When You Stop Wearing Your Retainer, This Is What Happens To Your Teeth

The moment that you get your braces off is definitely an exciting one. And even though your orthodontist will tell you to consistently wear your retainer post-braces, there might be days (or let's be honest, weeks or months), in which you retire your retainer to the back of your drawer. But teeth can start getting shifty, so it's important to understand what happens to your teeth when you stop wearing your retainer.

It's definitely a dental dilemma. You want to keep your newly-straightened teeth beautiful, but you might not want to be bothered having to pop a retainer in each and every night, either. Retainers, for the most part, are custom-made pieces that are meant to hold your teeth in their proper place (via Healthline). As soon as your braces are a bygone, your retainer will immediately come in to take its place. As such, you can expect to wear a retainer all day, every day for the first four months to a year after having braces (via Colgate).

There are actually different types of retainers, ranging from traditional removable retainers, which are made from plastic and feature an adjustable metal wire that sits across the front teeth, to clear removable retainers — also known as molded retainers — which are customized trays that fit up and around both sets of teeth. Clear retainers are barely noticeable, since they are made from plastic. Then there's a fixed retainer (i.e., not removable). These retainers feature a thin wire that is cemented to the inside of the patient's teeth, keeping the retainer in place (via Perfect Smiles Are Us).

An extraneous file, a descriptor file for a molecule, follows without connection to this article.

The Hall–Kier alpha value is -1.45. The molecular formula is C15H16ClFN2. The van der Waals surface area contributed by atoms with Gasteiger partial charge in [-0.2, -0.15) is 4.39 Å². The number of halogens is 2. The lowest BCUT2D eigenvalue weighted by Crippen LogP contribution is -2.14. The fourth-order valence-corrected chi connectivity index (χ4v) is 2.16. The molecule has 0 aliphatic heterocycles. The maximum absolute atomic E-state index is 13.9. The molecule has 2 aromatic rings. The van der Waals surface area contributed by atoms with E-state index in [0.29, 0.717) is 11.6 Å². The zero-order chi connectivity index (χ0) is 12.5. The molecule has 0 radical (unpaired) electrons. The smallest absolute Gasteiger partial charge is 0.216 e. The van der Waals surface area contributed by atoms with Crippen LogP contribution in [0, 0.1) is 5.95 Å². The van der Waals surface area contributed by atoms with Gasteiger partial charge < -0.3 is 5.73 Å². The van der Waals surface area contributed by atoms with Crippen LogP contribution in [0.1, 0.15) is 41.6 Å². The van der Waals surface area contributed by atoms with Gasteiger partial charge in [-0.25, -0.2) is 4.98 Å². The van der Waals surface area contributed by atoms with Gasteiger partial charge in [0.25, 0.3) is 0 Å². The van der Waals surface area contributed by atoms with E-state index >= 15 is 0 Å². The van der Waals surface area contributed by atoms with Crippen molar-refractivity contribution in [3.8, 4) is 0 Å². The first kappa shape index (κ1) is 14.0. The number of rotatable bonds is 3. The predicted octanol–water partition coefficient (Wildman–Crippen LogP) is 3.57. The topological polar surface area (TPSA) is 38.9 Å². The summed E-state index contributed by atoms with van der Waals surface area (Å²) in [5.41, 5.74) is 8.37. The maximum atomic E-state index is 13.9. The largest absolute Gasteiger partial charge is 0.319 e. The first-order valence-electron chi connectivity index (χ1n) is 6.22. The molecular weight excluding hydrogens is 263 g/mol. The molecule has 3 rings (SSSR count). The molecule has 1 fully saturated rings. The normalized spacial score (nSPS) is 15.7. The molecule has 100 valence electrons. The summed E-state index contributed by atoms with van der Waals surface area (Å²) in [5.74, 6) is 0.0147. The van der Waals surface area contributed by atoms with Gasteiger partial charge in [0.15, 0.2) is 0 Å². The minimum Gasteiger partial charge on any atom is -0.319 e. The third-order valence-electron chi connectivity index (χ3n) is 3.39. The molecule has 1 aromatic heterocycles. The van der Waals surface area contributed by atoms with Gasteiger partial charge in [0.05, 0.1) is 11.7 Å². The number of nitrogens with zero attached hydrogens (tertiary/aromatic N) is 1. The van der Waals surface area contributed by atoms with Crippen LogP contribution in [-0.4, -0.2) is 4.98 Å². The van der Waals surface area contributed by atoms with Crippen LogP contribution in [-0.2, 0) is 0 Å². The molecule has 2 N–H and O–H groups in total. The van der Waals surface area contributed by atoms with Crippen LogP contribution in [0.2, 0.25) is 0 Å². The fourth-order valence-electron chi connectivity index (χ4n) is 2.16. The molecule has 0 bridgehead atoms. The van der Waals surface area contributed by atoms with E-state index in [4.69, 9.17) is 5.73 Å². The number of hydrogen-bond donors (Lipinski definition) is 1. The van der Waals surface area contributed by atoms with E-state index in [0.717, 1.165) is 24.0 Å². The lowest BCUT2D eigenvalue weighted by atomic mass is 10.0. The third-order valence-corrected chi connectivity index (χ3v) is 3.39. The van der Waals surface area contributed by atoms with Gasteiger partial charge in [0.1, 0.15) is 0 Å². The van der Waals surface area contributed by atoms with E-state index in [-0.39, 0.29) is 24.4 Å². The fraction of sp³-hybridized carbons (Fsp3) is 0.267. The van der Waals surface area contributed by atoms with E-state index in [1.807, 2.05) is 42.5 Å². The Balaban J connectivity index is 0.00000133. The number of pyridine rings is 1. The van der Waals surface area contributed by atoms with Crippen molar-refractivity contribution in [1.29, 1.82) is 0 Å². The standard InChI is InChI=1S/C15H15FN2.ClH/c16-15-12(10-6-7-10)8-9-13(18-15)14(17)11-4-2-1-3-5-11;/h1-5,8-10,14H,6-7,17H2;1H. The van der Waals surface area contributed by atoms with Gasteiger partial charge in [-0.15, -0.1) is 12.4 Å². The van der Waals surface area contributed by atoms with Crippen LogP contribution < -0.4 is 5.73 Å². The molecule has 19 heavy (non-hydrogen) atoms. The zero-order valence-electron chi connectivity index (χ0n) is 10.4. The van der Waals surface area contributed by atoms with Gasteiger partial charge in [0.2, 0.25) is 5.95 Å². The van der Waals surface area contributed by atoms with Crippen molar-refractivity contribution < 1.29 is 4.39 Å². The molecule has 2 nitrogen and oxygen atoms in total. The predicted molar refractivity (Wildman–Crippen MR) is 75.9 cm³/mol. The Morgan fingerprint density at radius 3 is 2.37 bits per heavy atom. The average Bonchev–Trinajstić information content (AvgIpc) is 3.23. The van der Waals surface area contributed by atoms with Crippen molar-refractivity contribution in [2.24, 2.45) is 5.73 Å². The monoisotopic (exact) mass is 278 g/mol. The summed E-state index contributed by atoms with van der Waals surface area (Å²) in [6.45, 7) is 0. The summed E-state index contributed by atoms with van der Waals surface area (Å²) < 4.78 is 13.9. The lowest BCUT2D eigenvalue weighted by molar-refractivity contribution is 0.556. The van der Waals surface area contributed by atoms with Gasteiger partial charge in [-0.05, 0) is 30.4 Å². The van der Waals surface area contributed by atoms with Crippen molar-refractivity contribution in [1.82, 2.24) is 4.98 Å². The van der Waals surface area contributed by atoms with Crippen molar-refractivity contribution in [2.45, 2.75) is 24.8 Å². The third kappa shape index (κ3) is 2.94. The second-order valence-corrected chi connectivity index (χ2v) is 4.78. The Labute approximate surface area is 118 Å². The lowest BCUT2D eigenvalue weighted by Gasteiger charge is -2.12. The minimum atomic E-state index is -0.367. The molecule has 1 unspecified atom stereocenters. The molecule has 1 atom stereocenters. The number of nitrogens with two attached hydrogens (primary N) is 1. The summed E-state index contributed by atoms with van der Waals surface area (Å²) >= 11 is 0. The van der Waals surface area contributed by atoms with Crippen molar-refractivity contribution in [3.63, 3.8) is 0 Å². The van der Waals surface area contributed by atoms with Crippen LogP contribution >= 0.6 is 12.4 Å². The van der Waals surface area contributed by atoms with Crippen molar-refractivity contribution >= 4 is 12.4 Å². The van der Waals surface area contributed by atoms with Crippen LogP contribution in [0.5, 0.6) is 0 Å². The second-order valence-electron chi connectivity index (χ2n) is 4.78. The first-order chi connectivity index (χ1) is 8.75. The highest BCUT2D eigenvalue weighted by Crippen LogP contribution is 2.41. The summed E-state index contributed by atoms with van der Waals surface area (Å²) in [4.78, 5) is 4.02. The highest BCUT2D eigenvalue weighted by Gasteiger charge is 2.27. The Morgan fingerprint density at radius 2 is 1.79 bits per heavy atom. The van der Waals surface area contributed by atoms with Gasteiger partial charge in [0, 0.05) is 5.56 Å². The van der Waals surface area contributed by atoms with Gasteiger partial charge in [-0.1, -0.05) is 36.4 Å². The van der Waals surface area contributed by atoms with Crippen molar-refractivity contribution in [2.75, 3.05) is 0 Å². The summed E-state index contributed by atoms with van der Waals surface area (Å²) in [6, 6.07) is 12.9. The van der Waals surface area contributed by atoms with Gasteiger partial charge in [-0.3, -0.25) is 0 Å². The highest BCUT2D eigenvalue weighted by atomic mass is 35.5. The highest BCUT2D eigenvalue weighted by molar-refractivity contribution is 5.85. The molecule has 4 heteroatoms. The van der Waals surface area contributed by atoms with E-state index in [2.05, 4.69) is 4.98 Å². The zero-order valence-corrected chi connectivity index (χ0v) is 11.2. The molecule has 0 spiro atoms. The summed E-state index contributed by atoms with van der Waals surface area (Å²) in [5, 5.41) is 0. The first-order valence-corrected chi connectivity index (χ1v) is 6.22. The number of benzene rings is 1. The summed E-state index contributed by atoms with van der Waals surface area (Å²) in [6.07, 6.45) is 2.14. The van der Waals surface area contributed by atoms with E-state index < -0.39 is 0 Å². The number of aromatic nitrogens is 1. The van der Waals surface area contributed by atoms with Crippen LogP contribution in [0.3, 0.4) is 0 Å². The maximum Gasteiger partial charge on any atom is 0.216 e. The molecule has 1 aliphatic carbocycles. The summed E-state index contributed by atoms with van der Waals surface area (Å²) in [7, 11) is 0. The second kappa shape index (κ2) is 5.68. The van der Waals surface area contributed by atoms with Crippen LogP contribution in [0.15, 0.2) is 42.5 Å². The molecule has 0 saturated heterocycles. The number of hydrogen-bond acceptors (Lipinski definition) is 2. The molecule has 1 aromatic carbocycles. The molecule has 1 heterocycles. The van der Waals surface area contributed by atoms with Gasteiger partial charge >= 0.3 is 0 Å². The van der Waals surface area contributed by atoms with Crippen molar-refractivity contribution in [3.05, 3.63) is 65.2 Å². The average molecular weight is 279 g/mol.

Here's what really happens when you stop wearing your retainer

With a fixed retainer, you won't have to worry about your teeth shifting, since the wire is bonded to your teeth. The problem comes in when you have removable retainers — and you potentially forget to put them in. If you don't wear a retainer, you run the risk of your teeth starting to shift slightly. This can also affect your bite as well (per Sage Orthodontics).

What can further complicate the issue is the amount of time that has elapsed since you wore your retainer. If it's been a really, really long time (and you can't even get the retainer onto your teeth), you might need to start your orthodontic treatments all over again (via Elite Daily). When you consider the cost of starting all over again — plus the financial investment and not being able to eat those sticky foods that are a dental no-no — it's worth the hassle of wearing your retainer.

The truth is that you might always need to wear a retainer (via Healthline). And even though it might make you feel frustrated to be tied to your retainer nightly, you'll be grateful for it when you show off your beautiful smile every day.